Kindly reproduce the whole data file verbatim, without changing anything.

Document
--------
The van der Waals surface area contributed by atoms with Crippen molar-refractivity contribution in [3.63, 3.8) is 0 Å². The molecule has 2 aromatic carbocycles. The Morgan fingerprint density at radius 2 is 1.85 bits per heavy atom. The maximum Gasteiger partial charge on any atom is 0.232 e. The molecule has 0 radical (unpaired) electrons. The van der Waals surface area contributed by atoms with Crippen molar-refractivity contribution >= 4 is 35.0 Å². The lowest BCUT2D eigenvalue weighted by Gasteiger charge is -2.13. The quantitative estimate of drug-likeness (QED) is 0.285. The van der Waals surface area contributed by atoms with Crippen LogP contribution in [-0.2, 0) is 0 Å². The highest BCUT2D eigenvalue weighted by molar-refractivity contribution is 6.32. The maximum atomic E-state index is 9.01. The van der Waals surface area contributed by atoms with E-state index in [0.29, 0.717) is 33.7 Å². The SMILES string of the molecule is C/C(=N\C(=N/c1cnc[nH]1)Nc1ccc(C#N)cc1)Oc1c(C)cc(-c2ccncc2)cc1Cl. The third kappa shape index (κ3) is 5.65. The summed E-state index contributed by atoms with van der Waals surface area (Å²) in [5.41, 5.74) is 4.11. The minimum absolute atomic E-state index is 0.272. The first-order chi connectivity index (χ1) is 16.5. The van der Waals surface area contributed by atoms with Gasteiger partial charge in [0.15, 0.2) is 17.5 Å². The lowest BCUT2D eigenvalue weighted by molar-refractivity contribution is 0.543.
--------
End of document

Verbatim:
The van der Waals surface area contributed by atoms with Crippen molar-refractivity contribution in [3.63, 3.8) is 0 Å². The molecule has 2 aromatic carbocycles. The Morgan fingerprint density at radius 2 is 1.85 bits per heavy atom. The maximum Gasteiger partial charge on any atom is 0.232 e. The molecule has 0 radical (unpaired) electrons. The van der Waals surface area contributed by atoms with Crippen molar-refractivity contribution >= 4 is 35.0 Å². The lowest BCUT2D eigenvalue weighted by Gasteiger charge is -2.13. The quantitative estimate of drug-likeness (QED) is 0.285. The van der Waals surface area contributed by atoms with Crippen LogP contribution in [-0.2, 0) is 0 Å². The highest BCUT2D eigenvalue weighted by molar-refractivity contribution is 6.32. The maximum atomic E-state index is 9.01. The van der Waals surface area contributed by atoms with E-state index in [0.29, 0.717) is 33.7 Å². The SMILES string of the molecule is C/C(=N\C(=N/c1cnc[nH]1)Nc1ccc(C#N)cc1)Oc1c(C)cc(-c2ccncc2)cc1Cl. The third kappa shape index (κ3) is 5.65. The summed E-state index contributed by atoms with van der Waals surface area (Å²) in [5.41, 5.74) is 4.11. The minimum absolute atomic E-state index is 0.272. The first-order chi connectivity index (χ1) is 16.5. The van der Waals surface area contributed by atoms with Gasteiger partial charge in [0.15, 0.2) is 17.5 Å². The lowest BCUT2D eigenvalue weighted by molar-refractivity contribution is 0.543.